What is NullReferenceException and how can I fix the code?

When I execute some code, a NullReferenceException is thrown with the following message:

Object reference not set to an instance of an object.


Object reference not set to an instance of an object.

What does this mean and how can I fix the code?


You are trying to use something that is null (or Nothing in VB.NET). This means that either you have assigned this value, or you have not assigned anything.

Like any other value, null can be passed from object to object, from method to method. If something is null in method “A”, it may well be that method “B” passed that value to method “A”.

The rest of the article describes what’s going on in detail and lists common errors that can result in a NullReferenceException.

In details
If the runtime throws a NullReferenceException, it always means one thing: you are trying to use a reference. And this reference is not initialized (or was initialized, but not already initialized).

This means that the reference is null, and you cannot call methods through a null reference. In the simplest case:

string foo = null;
This code will throw a NullReferenceException on the second line because you can’t call the ToUpper() method on a string reference that is null.

How to determine the source of the error? In addition to examining the actual exception that will be thrown exactly where it occurred, you can use the general debugging tips in Visual Studio: set breakpoints at key points, examine the values ​​of variables, either by hovering the mouse cursor over the variable, or by opening panels for debugging: Watch, Locals, Autos.

If you want to determine where a reference’s value is set or not set, right-click on its name and select “Find All References”. You can then put breakpoints on each line found and run the application in debug mode. Every time the debugger hits a breakpoint, you can make sure the value is correct.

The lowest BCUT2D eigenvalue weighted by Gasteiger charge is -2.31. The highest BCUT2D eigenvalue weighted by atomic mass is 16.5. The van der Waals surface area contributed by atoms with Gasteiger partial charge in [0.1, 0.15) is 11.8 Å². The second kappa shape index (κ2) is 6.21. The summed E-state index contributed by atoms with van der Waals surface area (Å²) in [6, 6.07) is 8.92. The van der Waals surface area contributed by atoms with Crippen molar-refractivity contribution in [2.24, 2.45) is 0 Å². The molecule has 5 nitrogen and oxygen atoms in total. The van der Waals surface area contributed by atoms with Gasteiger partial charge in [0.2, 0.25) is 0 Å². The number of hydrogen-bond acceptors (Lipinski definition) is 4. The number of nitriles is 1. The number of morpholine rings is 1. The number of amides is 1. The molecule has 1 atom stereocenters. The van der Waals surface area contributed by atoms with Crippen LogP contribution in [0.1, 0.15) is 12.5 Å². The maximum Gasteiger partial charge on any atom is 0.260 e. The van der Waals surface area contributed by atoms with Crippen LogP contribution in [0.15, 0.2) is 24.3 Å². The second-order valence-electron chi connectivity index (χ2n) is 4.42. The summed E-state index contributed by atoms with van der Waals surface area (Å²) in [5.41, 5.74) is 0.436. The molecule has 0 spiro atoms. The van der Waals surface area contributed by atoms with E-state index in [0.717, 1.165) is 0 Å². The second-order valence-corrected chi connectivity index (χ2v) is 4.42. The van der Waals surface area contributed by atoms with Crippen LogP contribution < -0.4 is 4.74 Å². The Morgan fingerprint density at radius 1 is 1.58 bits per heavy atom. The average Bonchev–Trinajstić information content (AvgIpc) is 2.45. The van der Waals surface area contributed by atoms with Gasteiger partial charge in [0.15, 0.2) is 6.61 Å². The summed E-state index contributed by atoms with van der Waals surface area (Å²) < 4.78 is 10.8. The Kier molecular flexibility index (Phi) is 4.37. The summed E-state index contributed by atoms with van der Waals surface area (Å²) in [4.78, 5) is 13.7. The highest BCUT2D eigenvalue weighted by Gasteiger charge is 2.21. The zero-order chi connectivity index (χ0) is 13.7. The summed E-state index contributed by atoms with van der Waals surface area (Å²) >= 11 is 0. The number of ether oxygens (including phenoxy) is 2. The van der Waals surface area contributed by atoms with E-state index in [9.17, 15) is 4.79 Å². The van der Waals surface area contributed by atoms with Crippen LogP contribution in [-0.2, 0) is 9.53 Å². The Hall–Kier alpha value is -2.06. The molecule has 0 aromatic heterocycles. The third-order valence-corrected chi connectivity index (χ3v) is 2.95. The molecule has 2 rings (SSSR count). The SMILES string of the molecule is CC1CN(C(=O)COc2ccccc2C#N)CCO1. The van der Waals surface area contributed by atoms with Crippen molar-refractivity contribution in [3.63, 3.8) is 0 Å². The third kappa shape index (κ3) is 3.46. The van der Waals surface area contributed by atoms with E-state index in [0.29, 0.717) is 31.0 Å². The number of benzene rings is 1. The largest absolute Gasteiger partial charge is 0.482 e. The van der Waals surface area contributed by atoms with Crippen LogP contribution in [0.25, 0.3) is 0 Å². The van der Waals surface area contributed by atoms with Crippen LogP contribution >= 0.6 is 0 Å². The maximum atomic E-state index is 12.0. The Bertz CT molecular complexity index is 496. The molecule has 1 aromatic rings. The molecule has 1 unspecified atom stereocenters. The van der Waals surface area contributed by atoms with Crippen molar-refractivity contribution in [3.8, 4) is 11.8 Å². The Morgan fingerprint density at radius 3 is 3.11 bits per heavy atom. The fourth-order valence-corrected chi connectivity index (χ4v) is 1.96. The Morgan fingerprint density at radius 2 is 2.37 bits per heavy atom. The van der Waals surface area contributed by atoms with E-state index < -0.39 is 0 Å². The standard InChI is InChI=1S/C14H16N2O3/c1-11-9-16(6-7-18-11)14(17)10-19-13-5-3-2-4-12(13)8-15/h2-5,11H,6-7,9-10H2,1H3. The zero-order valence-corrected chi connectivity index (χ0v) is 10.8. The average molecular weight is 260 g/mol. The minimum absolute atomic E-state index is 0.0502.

By following the progress of the program, you will come to a place where the value of the reference should not be null, and determine why the correct value was not assigned.

Some common examples where an exception occurs.

If ref1, ref2, or ref3 is null, you will get a NullReferenceException. To solve the problem and determine what exactly is null, you can rewrite the expression in a simpler way:

varr1 = ref1;
var r2 = r1.ref2;
var r3 = r2.ref3;
For example, in the HttpContext.Current.User.Identity.Name chain, both HttpContext.Current, User, and Identity may not have a value.

public class person {
public int Age { get; set; }
public class Book {
public Person Author { get; set; }
public class Example {
public void Foo() {
Book b1 = new Book();
int authorAge = b1.Author.Age; // The Author property has not been initialized
// there is no Person from which Age can be calculated.
The same is true for nested initializers:

Book b1 = new Book { Author = { Age = 45 } };
Despite the use of the new keyword, only an instance of the Book class is created, but no Person instance is created, so the Author property remains null.

int[] numbers = null;
int n = numbers[0]; // numbers = null. No array to get element by index
Array elements
Person[] people = new Person[5];
people[0].Age = 20; // people[0] = null. The array is created but not
// initialized. There is no Person that can be set Age.
array of arrays
long[][] array = new long[1][];
array[0][0] = 3; // = null because only the first dimension is initialized.
// First do array[0] = new long[2].
Dictionary<string, int> agesForNames = null;
int age = agesForNames[“Bob”]; // agesForNames = null.
// Dictionary instance not created.
public class person {
public string Name { get; set; }
var people = new List<Person>();
var names = from p in people select p.Name;
string firstName = names.First(); // Exception is thrown here even though it is being thrown
// line above. p = null because
// first added element = null.
public class Demo
public event EventHandler StateChanged;

protected virtual void OnStateChanged(EventArgs e)
StateChanged(this, e); // An exception will be thrown here if
// no one subscribed to the StateChanged event
Unsuccessful variable naming
If in the code below the local variables and fields had different names, you would find that the field was not initialized:

public class Form1 {
private customer customer;

private void Form1_Load(object sender, EventArgs e) {
Customer customer = new Customer();
customer.Name = “John”;

private void Button_Click(object sender, EventArgs e) {
You can avoid the problem if you use a prefix for the fields:


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